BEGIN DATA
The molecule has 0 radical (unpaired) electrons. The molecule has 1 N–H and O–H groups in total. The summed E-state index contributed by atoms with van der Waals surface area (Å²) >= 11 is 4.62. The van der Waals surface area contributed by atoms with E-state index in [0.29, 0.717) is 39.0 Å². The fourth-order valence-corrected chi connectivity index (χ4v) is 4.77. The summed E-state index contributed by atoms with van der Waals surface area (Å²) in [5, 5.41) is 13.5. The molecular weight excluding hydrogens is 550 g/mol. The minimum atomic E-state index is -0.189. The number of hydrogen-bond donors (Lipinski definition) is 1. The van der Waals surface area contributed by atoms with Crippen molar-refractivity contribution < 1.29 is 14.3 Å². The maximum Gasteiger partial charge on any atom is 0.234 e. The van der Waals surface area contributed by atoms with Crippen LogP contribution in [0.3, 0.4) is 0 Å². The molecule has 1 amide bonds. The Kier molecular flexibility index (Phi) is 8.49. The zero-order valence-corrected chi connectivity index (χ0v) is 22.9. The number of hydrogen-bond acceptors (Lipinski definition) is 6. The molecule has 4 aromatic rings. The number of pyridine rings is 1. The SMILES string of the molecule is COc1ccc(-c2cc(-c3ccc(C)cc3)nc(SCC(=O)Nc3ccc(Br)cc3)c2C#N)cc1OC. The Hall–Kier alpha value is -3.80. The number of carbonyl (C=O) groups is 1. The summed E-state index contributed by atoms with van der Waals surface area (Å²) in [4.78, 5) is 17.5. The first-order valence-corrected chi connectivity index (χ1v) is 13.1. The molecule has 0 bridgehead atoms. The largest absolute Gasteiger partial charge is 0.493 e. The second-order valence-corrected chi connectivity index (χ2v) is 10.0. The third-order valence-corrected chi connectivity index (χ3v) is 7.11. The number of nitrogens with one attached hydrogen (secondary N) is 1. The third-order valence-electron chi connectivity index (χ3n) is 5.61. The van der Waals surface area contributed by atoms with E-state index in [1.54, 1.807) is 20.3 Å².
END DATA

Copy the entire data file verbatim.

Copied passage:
The molecule has 0 radical (unpaired) electrons. The molecule has 1 N–H and O–H groups in total. The summed E-state index contributed by atoms with van der Waals surface area (Å²) >= 11 is 4.62. The van der Waals surface area contributed by atoms with E-state index in [0.29, 0.717) is 39.0 Å². The fourth-order valence-corrected chi connectivity index (χ4v) is 4.77. The summed E-state index contributed by atoms with van der Waals surface area (Å²) in [5, 5.41) is 13.5. The molecular weight excluding hydrogens is 550 g/mol. The minimum atomic E-state index is -0.189. The number of hydrogen-bond donors (Lipinski definition) is 1. The van der Waals surface area contributed by atoms with Crippen molar-refractivity contribution < 1.29 is 14.3 Å². The maximum Gasteiger partial charge on any atom is 0.234 e. The van der Waals surface area contributed by atoms with Crippen LogP contribution in [0.3, 0.4) is 0 Å². The molecule has 1 amide bonds. The Kier molecular flexibility index (Phi) is 8.49. The zero-order valence-corrected chi connectivity index (χ0v) is 22.9. The number of hydrogen-bond acceptors (Lipinski definition) is 6. The molecule has 4 aromatic rings. The number of pyridine rings is 1. The SMILES string of the molecule is COc1ccc(-c2cc(-c3ccc(C)cc3)nc(SCC(=O)Nc3ccc(Br)cc3)c2C#N)cc1OC. The Hall–Kier alpha value is -3.80. The number of carbonyl (C=O) groups is 1. The summed E-state index contributed by atoms with van der Waals surface area (Å²) in [4.78, 5) is 17.5. The first-order valence-corrected chi connectivity index (χ1v) is 13.1. The molecule has 0 bridgehead atoms. The largest absolute Gasteiger partial charge is 0.493 e. The second-order valence-corrected chi connectivity index (χ2v) is 10.0. The third-order valence-corrected chi connectivity index (χ3v) is 7.11. The number of nitrogens with one attached hydrogen (secondary N) is 1. The third-order valence-electron chi connectivity index (χ3n) is 5.61. The van der Waals surface area contributed by atoms with E-state index in [1.54, 1.807) is 20.3 Å².